Culture of Death

For those that think the talk of a ‘culture of death’ is overblown, check out this book from philosopher David Benetar called ‘Better Not to Have Been: The Harm of Coming into Existence”.  He defends an ‘anti-natalism’ view that suggests it is always a serious harm to come into existence.  It is, on this view, always wrong to have children.  He then argues that, when combined with pro-choice views, you get a pro-death view that sees abortion as something of a moral mandate.   

Among the central claims: ‘Those that never existed cannot be deprived’.  Apparently our psychology tricks us into thinking life is worth living when it isn’t, so we are ‘resistant to the suggestion that they were seriously harmed by being brought into existence’.  Umm … isn’t that basically nonsense?  If what he is referring to are things that are not, then ‘who’ is he talking about?

Can anything get published now, so long as its politics are on the right (well, left) side?

Author: Kleiner

Associate Vice Provost and Assistant Professor of Philosophy at Utah State University. I teach across the curriculum, but am most interested in continental philosophy, ancient and medieval philosophy as well as Catholic thought, all of which might be summed up as an interest in the ressourcement tradition (returning in order to make progress). I also enjoy spending time thinking about liberal education and its ends.

10 thoughts on “Culture of Death”

  1. Another thought on this:
    I think books like this disclose something fundamentally wrong with contemporary academic philosophy.

    John Paul II speaks of an ‘Implicit Philosophy’ in Fides et Ratio. The Implicit Philosophy is sort of common sense – the pre-theoretical way people have answered questions for themselves. JPII ends up having quite a bit of trust in Implicit Philosophy, and ends up using it as a means of appraising far more technical philosophical systems. In short, JPII trusts common sense (so do I).
    But most academic philosophers today are fundamentally modern in their approach. Descartes is their model, not Thomas. They are deeply distrustful of any common sentiment (moral or epistemological), of ‘Implicit Philosophy’. Their approach to the common man and to the tradition is one of suspicion. As a result, the more radical and the more harebrained an idea, the more attractive it is to them.

    What is sad and ironic, is when these same people gripe about how no one thinks philosophy is relevant anymore. Of course it isn’t! Why would people think that an academic discipline that is fundamentally oriented toward undermining Implicit Philosophy (common sense) is at all relevant to their lives?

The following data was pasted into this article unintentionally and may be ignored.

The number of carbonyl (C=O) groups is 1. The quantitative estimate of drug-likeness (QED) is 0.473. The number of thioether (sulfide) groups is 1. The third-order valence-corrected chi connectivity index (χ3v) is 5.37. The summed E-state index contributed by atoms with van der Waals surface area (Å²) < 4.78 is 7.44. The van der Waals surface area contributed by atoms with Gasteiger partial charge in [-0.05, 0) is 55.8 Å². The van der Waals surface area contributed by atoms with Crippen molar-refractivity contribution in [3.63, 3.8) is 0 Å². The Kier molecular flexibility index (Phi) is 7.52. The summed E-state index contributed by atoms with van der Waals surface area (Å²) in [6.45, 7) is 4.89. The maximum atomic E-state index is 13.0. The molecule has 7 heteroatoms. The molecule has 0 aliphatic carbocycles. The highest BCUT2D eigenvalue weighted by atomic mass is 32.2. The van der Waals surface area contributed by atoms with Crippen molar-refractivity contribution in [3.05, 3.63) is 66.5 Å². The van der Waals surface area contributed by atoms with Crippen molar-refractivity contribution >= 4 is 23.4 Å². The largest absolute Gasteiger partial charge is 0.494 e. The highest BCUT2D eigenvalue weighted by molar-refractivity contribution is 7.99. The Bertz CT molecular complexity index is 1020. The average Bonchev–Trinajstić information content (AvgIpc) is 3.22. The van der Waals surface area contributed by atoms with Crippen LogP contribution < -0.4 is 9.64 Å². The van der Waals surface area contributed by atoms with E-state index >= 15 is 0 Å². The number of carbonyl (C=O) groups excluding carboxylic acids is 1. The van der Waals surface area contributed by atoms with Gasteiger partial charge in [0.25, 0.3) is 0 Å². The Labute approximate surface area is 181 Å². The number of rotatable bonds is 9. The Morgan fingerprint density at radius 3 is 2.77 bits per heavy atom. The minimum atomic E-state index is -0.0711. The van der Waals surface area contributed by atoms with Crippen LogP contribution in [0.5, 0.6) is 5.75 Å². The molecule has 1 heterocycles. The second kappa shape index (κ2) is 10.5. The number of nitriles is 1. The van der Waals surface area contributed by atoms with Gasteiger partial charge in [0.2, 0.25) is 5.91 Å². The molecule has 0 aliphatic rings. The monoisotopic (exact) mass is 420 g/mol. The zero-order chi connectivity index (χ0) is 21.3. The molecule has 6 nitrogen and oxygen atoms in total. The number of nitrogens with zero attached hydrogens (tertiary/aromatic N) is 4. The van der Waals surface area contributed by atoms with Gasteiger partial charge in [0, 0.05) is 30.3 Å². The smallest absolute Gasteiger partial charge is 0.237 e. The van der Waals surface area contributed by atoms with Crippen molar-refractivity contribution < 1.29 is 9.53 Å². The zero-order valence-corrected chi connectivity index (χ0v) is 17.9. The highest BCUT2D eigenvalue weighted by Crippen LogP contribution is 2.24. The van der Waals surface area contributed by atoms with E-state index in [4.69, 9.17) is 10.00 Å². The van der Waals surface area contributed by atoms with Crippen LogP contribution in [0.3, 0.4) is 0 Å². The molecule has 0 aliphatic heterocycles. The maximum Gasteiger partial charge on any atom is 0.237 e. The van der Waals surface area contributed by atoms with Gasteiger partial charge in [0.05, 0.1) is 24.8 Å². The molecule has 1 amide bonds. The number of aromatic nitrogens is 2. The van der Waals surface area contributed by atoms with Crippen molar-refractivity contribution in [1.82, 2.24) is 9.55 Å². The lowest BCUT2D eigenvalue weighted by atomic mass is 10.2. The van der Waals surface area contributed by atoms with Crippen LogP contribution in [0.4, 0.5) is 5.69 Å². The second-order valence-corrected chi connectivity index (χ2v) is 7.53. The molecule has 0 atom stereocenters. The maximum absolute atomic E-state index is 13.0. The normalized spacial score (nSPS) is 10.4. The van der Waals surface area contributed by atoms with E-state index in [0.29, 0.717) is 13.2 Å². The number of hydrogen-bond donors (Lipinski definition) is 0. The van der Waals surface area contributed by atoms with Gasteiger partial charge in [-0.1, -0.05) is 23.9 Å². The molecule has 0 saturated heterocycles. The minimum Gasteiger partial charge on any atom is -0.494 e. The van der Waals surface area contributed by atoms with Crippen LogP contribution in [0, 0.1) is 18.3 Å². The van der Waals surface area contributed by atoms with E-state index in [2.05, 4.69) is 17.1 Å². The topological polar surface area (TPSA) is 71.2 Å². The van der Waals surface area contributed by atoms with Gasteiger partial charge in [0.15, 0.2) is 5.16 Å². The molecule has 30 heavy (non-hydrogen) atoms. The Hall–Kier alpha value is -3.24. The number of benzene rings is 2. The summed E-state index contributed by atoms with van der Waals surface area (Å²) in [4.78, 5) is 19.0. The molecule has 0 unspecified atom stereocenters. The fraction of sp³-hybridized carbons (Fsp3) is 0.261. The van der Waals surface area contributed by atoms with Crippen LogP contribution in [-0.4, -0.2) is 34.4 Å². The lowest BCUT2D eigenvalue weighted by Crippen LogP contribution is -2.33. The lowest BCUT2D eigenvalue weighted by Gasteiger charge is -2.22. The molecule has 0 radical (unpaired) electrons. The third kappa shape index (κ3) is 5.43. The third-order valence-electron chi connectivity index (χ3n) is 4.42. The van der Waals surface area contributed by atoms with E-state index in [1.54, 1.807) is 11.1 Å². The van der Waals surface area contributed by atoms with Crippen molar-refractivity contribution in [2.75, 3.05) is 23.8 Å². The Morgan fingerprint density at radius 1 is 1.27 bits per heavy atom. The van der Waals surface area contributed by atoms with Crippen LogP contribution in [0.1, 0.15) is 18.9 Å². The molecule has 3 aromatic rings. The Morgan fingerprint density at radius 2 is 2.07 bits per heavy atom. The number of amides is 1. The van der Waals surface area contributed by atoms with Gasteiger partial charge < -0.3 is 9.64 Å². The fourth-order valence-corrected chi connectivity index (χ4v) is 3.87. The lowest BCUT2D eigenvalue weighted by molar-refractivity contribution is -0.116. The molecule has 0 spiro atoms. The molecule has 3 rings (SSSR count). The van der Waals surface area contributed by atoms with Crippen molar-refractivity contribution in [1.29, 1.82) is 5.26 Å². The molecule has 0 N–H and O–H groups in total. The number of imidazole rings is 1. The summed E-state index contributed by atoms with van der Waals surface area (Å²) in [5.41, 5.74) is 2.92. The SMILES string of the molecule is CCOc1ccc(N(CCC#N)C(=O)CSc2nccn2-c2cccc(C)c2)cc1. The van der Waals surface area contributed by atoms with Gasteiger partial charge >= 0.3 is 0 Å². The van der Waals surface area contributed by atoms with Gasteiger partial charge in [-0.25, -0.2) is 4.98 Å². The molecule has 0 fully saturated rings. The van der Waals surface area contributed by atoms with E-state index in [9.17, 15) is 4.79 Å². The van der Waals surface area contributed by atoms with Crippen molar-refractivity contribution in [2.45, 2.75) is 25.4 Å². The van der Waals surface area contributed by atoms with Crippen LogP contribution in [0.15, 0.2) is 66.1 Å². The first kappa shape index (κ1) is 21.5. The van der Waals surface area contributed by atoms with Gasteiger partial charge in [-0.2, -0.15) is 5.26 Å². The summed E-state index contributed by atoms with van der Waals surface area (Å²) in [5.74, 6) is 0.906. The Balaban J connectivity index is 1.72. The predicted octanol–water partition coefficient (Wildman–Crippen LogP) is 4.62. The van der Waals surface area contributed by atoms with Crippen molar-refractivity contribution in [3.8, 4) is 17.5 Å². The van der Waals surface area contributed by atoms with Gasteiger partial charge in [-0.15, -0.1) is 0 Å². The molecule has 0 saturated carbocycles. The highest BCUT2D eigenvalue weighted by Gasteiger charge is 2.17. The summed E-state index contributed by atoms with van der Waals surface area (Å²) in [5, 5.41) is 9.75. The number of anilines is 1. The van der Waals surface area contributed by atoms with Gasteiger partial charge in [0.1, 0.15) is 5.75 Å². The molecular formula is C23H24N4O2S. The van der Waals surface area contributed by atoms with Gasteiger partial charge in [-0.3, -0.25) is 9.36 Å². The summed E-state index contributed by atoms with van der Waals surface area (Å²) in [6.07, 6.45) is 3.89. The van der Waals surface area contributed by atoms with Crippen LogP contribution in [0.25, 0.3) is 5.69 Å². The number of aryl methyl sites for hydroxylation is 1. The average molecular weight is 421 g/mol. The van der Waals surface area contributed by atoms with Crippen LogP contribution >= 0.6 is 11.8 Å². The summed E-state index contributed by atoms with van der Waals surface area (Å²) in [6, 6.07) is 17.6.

2. I don’t think the book’s thesis is nonsense. The claim that “they were seriously harmed by being brought into existence” can’t mean, of course, that they would have been happier not existing. But if existing means being harmed (as Schopenhauer claimed), then you are harmed when you exist.

    This book seems to me to be oriented against a sizable tide of academic philosophy, which aims at problems that really have nothing to do with anything someone other than an academic would ever think about. The question of whether it is good to exist — that seems to me a decent question worth considering.


  3. Your take is much more charitable, mine was probably knee-jerk. The way you frame it, it does seem a legitimate question to ask. (Though I trust Implicit Philosophy enough to disagree with Camus when he suggests that suicide is the fundamental philosophical question).
    His claim seems different in an important way than Schopenhauer’s. (Well, you know a lot more about Schopenhauer than I do, so correct me it I am wrong). Schopenhauer’s position is much more nuanced. It does not seem to think that human existence is always a serious harm. There is something – a ‘release’ in the aesthetic experience – that gives us glimpses of beauty. In other words, Schopenhauer is a part of a very old tradition – negotiating between the imminent and the transcendent. (This begins in the West at least with Socrates, who often wonders about the value of this life). It is this possible encounter with the Beyond that is presumably the reason Schopenhauer does not just kill himself.
    I am assuming that Benetar is an atheist (seems a relatively safe guess). His reflections don’t ask the great question (imminent-transcendent, city of man – city of God), they simply seek nullification.

    Anyway, I still think the basic thesis flirts with the absurd. It is hard to avoid positing as a subject the non-existent in the discussion. Even if it is not absurd, the claim of the book seems at least false, and it is probably more than that (morally reprehensible comes to mind). And I still think the thesis is basically abstracted from anything that resembles ordinary experience.

    Forgive the smart-ass and insensitive remark here, but those that think life is not worth living should make that confession, then kill themselves. Interesting that he will solve the world’s problems by encouraging the death of others (the unborn) while not doing something about the ‘problem’ himself.

    Setting aside the smart-ass remarks, common sense suggests that life is a mixed bag, a tension between the good and the bad, pleasure and pain, joy and suffering. It would seem odd to ordinary people (I include myself here) to think that life is ENTIRELY harm. We need to make sense of suffering precisely because suffering stands out against our joys. But that is a very different thing than claiming life is simply suffering. Our Implicit Philosophy immediately rejects his more radical claim as being fundamentally at odds with our ordinary experience and our Implicit Philosophy’s way of working out the human question.